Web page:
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Unix: How to delete all files modified in the last x days

Posted on 26 September 2002 by Demian Turner

To do this at the command line for, say, 30 days, the following will do the trick:

find /path/to/dir -name "*.log" -mtime -30 -exec -rm {} \;
  • where /path/to/dir is just that, the path to the target directory
  • “*.log” will only delete files of a specified extension however you can apply any filter you like
  • the -exec switch is very handy when used in conjunction with ‘find’ – in fact you can feed the output of your search to any other command you like, same idea as pipe ‘|’
  • if this is your first time you may wish to try the less destructive -exec mv -f {} ./tmp \;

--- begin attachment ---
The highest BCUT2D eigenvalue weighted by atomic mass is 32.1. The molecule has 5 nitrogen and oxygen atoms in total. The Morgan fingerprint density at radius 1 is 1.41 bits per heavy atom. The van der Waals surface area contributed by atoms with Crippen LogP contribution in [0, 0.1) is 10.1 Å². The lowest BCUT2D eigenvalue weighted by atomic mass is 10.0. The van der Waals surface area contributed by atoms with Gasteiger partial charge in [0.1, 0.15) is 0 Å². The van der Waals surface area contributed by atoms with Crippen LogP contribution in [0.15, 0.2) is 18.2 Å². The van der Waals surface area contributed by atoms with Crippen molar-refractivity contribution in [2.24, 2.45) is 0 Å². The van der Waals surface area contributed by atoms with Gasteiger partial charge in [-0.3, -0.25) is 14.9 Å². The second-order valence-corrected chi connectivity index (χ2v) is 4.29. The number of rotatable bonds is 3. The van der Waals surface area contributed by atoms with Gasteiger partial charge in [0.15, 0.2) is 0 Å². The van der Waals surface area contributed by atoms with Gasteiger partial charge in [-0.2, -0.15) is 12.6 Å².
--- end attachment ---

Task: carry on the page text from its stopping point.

• all statements of this type must terminate with ‘\;’ this closes the statement and escapes the final semi-colon
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2 Comments For This Post

  1. demian Says:

    for the faint of heart you can require a confirmation before each delete:

    find . -name “*.old” -ok rm {} \;

  2. Demian Turner Says:

    Also very handy for when the /tmp directory is not automatically cleaning PHP session files older than 30 days:

    find /tmp/ -name “sess_*” -mtime +30 -exec mv -f {} /root/tmp \;

    I moved them outside the /tmp dir so they didn’t get found twice, and to verify date before deletion.

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